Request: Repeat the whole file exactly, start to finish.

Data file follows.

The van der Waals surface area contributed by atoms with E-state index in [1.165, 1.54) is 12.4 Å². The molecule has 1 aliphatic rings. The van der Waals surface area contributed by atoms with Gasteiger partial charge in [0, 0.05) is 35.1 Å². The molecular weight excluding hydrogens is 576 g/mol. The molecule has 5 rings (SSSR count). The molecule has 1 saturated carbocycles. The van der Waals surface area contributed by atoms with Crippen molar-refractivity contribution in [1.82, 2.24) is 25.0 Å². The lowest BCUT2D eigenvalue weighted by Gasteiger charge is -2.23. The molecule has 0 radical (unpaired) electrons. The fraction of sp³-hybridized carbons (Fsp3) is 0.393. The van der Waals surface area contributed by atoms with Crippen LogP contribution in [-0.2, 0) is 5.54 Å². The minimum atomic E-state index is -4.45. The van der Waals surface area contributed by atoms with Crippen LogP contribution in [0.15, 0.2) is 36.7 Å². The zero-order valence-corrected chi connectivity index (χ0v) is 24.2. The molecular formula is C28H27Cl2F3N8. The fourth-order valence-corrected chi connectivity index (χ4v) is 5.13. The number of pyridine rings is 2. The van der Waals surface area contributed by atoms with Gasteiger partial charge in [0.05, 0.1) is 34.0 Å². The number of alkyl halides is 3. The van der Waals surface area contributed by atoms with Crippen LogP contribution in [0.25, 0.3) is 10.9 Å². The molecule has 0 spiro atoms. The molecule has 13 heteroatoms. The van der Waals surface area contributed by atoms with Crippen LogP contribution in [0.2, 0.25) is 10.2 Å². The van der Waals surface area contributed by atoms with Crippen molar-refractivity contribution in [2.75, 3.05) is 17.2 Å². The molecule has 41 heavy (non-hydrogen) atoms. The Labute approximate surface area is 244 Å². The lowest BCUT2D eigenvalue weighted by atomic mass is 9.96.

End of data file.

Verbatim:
The van der Waals surface area contributed by atoms with E-state index in [1.165, 1.54) is 12.4 Å². The molecule has 1 aliphatic rings. The van der Waals surface area contributed by atoms with Gasteiger partial charge in [0, 0.05) is 35.1 Å². The molecular weight excluding hydrogens is 576 g/mol. The molecule has 5 rings (SSSR count). The molecule has 1 saturated carbocycles. The van der Waals surface area contributed by atoms with Crippen molar-refractivity contribution in [1.82, 2.24) is 25.0 Å². The lowest BCUT2D eigenvalue weighted by Gasteiger charge is -2.23. The molecule has 0 radical (unpaired) electrons. The fraction of sp³-hybridized carbons (Fsp3) is 0.393. The van der Waals surface area contributed by atoms with Crippen LogP contribution in [-0.2, 0) is 5.54 Å². The minimum atomic E-state index is -4.45. The van der Waals surface area contributed by atoms with Crippen LogP contribution in [0.15, 0.2) is 36.7 Å². The zero-order valence-corrected chi connectivity index (χ0v) is 24.2. The molecular formula is C28H27Cl2F3N8. The fourth-order valence-corrected chi connectivity index (χ4v) is 5.13. The number of pyridine rings is 2. The van der Waals surface area contributed by atoms with Gasteiger partial charge in [0.05, 0.1) is 34.0 Å². The number of alkyl halides is 3. The van der Waals surface area contributed by atoms with Crippen LogP contribution in [0.25, 0.3) is 10.9 Å². The molecule has 0 spiro atoms. The molecule has 13 heteroatoms. The van der Waals surface area contributed by atoms with Crippen LogP contribution in [0.2, 0.25) is 10.2 Å². The van der Waals surface area contributed by atoms with Crippen molar-refractivity contribution in [2.75, 3.05) is 17.2 Å². The molecule has 41 heavy (non-hydrogen) atoms. The Labute approximate surface area is 244 Å². The lowest BCUT2D eigenvalue weighted by atomic mass is 9.96.